At the same time, let’s not be too hasty. Let’s not forget the many details we see of the beautiful and great in our society. This has been beamed into our lives over the last few weeks in the Olympics. We have seen an exquisitely beautiful vision of the human person achieving excellence by being pushed to the limits. We have seen the human body, created by God, giving him glory in achieving feats we don’t imagine are possible. We have seen a heart-warming spirit of charity and self-sacrifice in the volunteers and commuters patiently putting up with the chaos.

While I don’t think we should play down the extreme, horrifying attacks on goodness, truth, and beauty in our society, neither should we vilify secular society, keeping within the safe walls of our cosy little Church.

For example, we may speak of the horrors of medical care related to life issues, but coming from a family of nurses, I know that there is much that is taught and practised in hospitals, which upholds the dignity, truth and beauty of the human person. Whatever is good and true “belongs” to the Church in a sense. This is what St Irenaeus meant when he talked about seeing the “seeds of the Word” in the world.

I just want to encourage all Catholics that we need to be right at home in the world 🙂 Especially as lay people, there is a “secular character” to our vocation which means finding God in every aspect of our lives and of the world, not just at Mass or on a retreat.

Maybe we are in crisis. I agree that many disturbing aspects of our society suggest this. But, especially if this is true, Christians need to be right in the world, sanctifying it. Not accusing it, moaning about it, writing it off… But loving the world. Allowing the Holy Spirit to transform it from within, through us.


Contraception, Cohabitation, and the Catechumenate

OK, as promised, here’s a post on tackling these issues in the Catechumenate. January to Easter is the time when we turn towards the deepest changes catechumens need to make in their lives, after they have received much grace, teaching, and experience of community.

I said that these two issues were the ones we are challenged with the most in our Catechumenate, and I must say, it is far easier to write about them then actually deal with them. So, here goes…

Firstly, these are emotionally-charged issues. People feel threatened at a very deep level because the Church’s teaching in this area touches the most intimate spheres of their life. We have to recognise this and not blunder in, all gung ho, like a bull in a china shop. You can argue with them about Humanae Vitae till the cows come home, but this is not going to help them change their life. Rather, this is why I believe the Catechumenate (excluding the earlier Precatechumenate) should last at least a year. Because over that time, the catechists and sponsors have had time to build relationships with the catechumens – you know them as friends, they have shared some joyful times with you, they trust you because they know you care about them and want the best for them. They have experienced the lengths you have gone to to answer their questions, introduce them to the parish, help them in other areas of their life.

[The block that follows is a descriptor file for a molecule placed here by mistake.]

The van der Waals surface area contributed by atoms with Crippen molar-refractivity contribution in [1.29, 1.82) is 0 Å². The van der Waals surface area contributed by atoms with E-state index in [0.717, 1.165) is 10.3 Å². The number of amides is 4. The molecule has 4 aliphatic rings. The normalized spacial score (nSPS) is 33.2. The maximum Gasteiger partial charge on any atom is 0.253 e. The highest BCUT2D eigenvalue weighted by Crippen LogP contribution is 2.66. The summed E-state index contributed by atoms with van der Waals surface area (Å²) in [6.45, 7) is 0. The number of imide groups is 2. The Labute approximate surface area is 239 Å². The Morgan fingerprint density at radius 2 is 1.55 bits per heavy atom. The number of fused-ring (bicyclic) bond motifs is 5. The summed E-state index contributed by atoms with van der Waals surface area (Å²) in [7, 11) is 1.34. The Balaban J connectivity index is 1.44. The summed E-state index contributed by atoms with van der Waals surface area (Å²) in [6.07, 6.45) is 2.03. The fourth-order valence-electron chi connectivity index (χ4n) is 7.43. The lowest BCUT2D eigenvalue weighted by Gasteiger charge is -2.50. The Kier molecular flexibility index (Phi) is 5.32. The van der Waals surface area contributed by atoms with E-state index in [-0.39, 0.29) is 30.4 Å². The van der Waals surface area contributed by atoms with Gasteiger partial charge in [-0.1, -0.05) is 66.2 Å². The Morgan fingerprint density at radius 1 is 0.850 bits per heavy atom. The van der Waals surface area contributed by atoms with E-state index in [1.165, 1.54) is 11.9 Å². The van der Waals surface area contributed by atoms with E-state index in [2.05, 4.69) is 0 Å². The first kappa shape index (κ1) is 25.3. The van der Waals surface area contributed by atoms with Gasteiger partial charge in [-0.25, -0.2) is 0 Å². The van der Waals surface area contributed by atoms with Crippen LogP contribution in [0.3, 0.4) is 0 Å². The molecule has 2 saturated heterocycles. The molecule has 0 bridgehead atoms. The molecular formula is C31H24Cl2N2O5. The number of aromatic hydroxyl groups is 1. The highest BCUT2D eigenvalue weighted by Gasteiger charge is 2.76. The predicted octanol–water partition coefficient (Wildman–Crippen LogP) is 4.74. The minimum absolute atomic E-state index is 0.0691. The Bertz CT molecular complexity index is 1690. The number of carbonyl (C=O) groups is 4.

The second point I would make is that, while we mustn’t charge in, we can’t skirt around the issues either, avoiding them until the ‘allotted session’. Right from the outset, catechumens will be aware that contraception is a particular area where their lives are currently at variance with the Church. So, if it is a question that comes up in the Precatechumenate, answer it fully and clearly. Don’t beat around the bush. At the same time, acknowledge that the Catechumenate is long, and it has built into it the opportunities to understand and learn in more depth how they can realistically put this into practice in their lives. Emphasise the initiative of God throughout – he is leading them on this journey, he gives everything that is needed at the right times. Assure them that everything the Church asks of us leads us to a freer, more fulfilled life, and that God never demands anything of us for which we are not ready.

Sponsors are 100% key in this area. One woman was aware throughout her Precatechumenate and Catechumenate that birth control was an area she was terrified of changing in her life; her sponsor cottoned onto this early on and provided her with wonderful emotional and practical support throughout. It is also vital that the catechesis given is top quality. Every year, I invite an excellent catechist to teach this session because of the angle from which she teaches it. Her teaching is utterly rooted in her own lived experience of the vocation to marriage, and the joy as well as sacrifice of being open to children. She speaks of the benefits of using natural methods for your marriage (it keeps open conversation, and it means the burden isn’t all on one person – e.g. “you forgot to take your pill!”) Then she speaks about the “grave reasons” a couple may have for not having sex in the fertile period. Throughout, she speaks completely candidly about her own marriage, extremely realistically about the difficulties of marriage, and with homespun, practical wisdom about how this fits into your family’s lifestyle.